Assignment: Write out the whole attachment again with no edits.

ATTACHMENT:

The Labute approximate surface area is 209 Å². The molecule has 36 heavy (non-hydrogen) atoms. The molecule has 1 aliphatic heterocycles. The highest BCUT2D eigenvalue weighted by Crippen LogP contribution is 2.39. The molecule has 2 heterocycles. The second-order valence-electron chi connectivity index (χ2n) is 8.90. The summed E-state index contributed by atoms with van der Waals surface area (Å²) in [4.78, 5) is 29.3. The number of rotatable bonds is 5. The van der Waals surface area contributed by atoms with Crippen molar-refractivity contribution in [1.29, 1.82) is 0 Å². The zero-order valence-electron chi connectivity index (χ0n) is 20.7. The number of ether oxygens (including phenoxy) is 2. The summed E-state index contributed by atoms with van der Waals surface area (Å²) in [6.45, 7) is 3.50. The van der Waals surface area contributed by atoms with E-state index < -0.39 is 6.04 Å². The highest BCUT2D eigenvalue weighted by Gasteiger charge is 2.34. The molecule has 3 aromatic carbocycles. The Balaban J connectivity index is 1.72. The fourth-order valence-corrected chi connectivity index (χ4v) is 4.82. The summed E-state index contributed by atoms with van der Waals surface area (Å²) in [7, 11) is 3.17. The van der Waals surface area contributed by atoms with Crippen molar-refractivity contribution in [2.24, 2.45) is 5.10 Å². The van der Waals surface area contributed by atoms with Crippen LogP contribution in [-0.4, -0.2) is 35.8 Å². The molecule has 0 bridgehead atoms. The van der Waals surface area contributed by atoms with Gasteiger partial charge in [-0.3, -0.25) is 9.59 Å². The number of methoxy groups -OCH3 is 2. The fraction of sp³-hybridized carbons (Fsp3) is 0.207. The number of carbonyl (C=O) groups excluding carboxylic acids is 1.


The Labute approximate surface area is 209 Å². The molecule has 36 heavy (non-hydrogen) atoms. The molecule has 1 aliphatic heterocycles. The highest BCUT2D eigenvalue weighted by Crippen LogP contribution is 2.39. The molecule has 2 heterocycles. The second-order valence-electron chi connectivity index (χ2n) is 8.90. The summed E-state index contributed by atoms with van der Waals surface area (Å²) in [4.78, 5) is 29.3. The number of rotatable bonds is 5. The van der Waals surface area contributed by atoms with Crippen molar-refractivity contribution in [1.29, 1.82) is 0 Å². The zero-order valence-electron chi connectivity index (χ0n) is 20.7. The number of ether oxygens (including phenoxy) is 2. The summed E-state index contributed by atoms with van der Waals surface area (Å²) in [6.45, 7) is 3.50. The van der Waals surface area contributed by atoms with E-state index < -0.39 is 6.04 Å². The highest BCUT2D eigenvalue weighted by Gasteiger charge is 2.34. The molecule has 3 aromatic carbocycles. The Balaban J connectivity index is 1.72. The fourth-order valence-corrected chi connectivity index (χ4v) is 4.82. The summed E-state index contributed by atoms with van der Waals surface area (Å²) in [7, 11) is 3.17. The van der Waals surface area contributed by atoms with Crippen molar-refractivity contribution in [2.24, 2.45) is 5.10 Å². The van der Waals surface area contributed by atoms with Crippen LogP contribution in [-0.4, -0.2) is 35.8 Å². The molecule has 0 bridgehead atoms. The van der Waals surface area contributed by atoms with Gasteiger partial charge in [-0.3, -0.25) is 9.59 Å². The number of methoxy groups -OCH3 is 2. The fraction of sp³-hybridized carbons (Fsp3) is 0.207. The number of carbonyl (C=O) groups excluding carboxylic acids is 1.